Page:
Sunday March 7th, 1999 – Day of the Event
Those who follow my blog know of my interest in and advocacy for those impacted by autism, ASD and other conditions that require medical and, or therapeutic intervention. Our daughter was diagnosed with a mild form of epilepsy at about age 12-13. She had her checkups, took medication and as far as we knew was living a reasonably normal life. All that changed suddenly one Sunday afternoon. It is a day I will never forget. We are approaching another anniversary of the day that changed our life forever. It is my hope and sincere wish that anyone who has epilepsy; is the parent of someone with epilepsy or a friend of a person with epilepsy, that you read and consider the story I’m sharing. Maybe you can save a life. With these opening words, I’ll begin my story.
The day began like most any other. Our family was at home and enjoying a relaxed Sunday afternoon. Something changed that day starting around 2 p.m. that has haunted my life ever since. At about that time we found our youngest daughter, Amy lying on the floor. Her arms were resting between her elbows and forearms. She looked up, and with a confused look moved her head from side to side, trying to shake off the confusion. We asked how she felt. She just said, “I’m ok now?”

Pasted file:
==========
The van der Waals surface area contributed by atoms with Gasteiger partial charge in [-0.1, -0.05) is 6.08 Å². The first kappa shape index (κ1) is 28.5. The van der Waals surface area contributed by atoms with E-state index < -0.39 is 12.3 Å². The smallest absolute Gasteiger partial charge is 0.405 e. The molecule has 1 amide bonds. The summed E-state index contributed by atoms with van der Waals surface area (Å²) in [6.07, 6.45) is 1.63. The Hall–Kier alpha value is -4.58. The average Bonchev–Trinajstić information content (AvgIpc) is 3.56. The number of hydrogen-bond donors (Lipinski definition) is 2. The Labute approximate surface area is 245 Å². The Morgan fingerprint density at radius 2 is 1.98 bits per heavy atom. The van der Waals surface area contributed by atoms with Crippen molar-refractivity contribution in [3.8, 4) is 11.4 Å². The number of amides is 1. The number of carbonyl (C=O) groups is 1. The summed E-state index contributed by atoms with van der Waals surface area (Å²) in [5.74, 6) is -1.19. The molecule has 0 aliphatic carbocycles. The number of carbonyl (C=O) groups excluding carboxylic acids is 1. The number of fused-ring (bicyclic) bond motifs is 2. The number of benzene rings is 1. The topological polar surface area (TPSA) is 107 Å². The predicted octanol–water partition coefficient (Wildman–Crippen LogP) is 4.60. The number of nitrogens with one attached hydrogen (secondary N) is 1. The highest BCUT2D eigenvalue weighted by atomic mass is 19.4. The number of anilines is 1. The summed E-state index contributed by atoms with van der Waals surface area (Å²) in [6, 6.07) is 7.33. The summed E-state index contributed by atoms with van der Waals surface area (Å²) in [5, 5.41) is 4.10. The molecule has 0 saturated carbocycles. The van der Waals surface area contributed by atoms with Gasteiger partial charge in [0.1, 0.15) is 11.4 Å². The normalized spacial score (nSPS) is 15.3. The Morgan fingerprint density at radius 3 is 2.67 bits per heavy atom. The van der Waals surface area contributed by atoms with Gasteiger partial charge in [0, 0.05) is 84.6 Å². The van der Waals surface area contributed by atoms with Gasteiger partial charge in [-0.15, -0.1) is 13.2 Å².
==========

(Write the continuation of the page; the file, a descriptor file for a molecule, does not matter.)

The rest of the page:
The past few weeks had been rather frantic. Amy was making preparations to be married in May. Purchases had been arranged and a chapel reserved for the highly anticipated event. For all we knew the added stress of these arrangements along with her recent promotion to management with her employer had brought on fatigue. We all have days like that.
Amy had a history of absence or petit mal seizures going back five or six years; so we asked if she had missed her medications. There had been the usual symptoms of absence or petit mal seizures – staring blankly and some blinking. If her friends or co-workers had noticed changes we never knew. We asked her about her medications; we never received a clear answer to the question. When asked whether she wanted to see a doctor to make sure she was O.K. she declined. We should have insisted otherwise and gotten treatment for her, but we did not.
About two hours later, approximately 4 p.m., one of our other daughters became concerned because Amy had been too quiet. She called out to Amy and got no response. The shock began when we found Amy on the floor, again. This time she was unconscious and in respiratory arrest. A guest in our home started CPR while I made a frantic call to 911. Paramedics arrived promptly, we live only a few blocks from the station, but the time felt like an eternity. Paramedics did what they could and rushed her to the nearest emergency room. We followed shortly behind the ambulance and arrived at the emergency entrance. Then the wait began.